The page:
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Wait, that doesn't make sense. Wouldn't the carboxylic acid group of salicylic acid be more of a concern than the phenol as the carboxylic acid has a lower pKa?
It makes perfect sense. The ortho effect for substituted benzoic acids is well known, especially for the ortho hydroxy group. That acidic proton at the ortho position makes the carboxylic acid about 15 times stronger. pKa of salicylic acid is 2.97 and that of benzoic acid is about 4.2.

Rather, acetylsalicylic acid and other non-steroidal anti-inflamatory drugs act by inhibiting the cyclooxygenase (COX) enzymes. The COX enzymes are involved in the synthesis of protaglandins, molecules that mediate a variety of cellular responses like inflamation. Aspirin, in particular, binds to the COX enzymes and transfer its acetyl group from the drug to a serine in the active site of COX, irreversibly inhibiting the enzyme.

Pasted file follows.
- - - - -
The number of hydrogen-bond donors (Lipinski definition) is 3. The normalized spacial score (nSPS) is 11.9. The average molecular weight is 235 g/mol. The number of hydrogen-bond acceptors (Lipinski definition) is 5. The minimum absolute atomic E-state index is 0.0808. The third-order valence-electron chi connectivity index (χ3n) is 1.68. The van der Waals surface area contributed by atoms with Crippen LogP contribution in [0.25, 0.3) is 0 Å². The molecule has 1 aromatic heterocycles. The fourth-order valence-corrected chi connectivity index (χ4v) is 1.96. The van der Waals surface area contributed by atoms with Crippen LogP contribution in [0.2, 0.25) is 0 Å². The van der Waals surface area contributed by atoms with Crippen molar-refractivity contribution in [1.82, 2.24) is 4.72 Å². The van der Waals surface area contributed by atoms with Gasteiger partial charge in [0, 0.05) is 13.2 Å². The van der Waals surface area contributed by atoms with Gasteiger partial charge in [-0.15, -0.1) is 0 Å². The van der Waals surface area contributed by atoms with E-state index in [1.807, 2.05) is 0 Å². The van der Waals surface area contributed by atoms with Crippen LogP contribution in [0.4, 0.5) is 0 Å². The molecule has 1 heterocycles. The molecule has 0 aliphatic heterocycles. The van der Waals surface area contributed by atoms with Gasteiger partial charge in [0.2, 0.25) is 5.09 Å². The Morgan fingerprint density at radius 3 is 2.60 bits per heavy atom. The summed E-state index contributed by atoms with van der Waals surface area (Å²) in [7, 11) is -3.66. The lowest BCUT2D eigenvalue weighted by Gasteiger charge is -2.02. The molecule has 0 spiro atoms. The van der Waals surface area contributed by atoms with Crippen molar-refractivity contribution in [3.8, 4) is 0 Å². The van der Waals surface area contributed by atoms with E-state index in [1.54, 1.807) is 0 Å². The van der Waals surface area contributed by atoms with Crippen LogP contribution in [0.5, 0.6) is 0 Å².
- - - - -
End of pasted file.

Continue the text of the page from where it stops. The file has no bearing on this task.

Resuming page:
http://www.chups.jussieu.fr/polys/certifopt/saule_coxib/theme/1vane2003.pdf
The question was about the side effect not the mechanism of action. You can read about the history of the development of the acetyl derivitave of salicylic acid http://qfalcon.wordpress.com/2009/02/17/history-and-uses-of-aspirin/" [Broken]
 
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  • #8
Ygggdrasil
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Ah, I didn't realize that the phenol group would stabilize the carboxylate and increase its acidity. Thanks for pointing that out.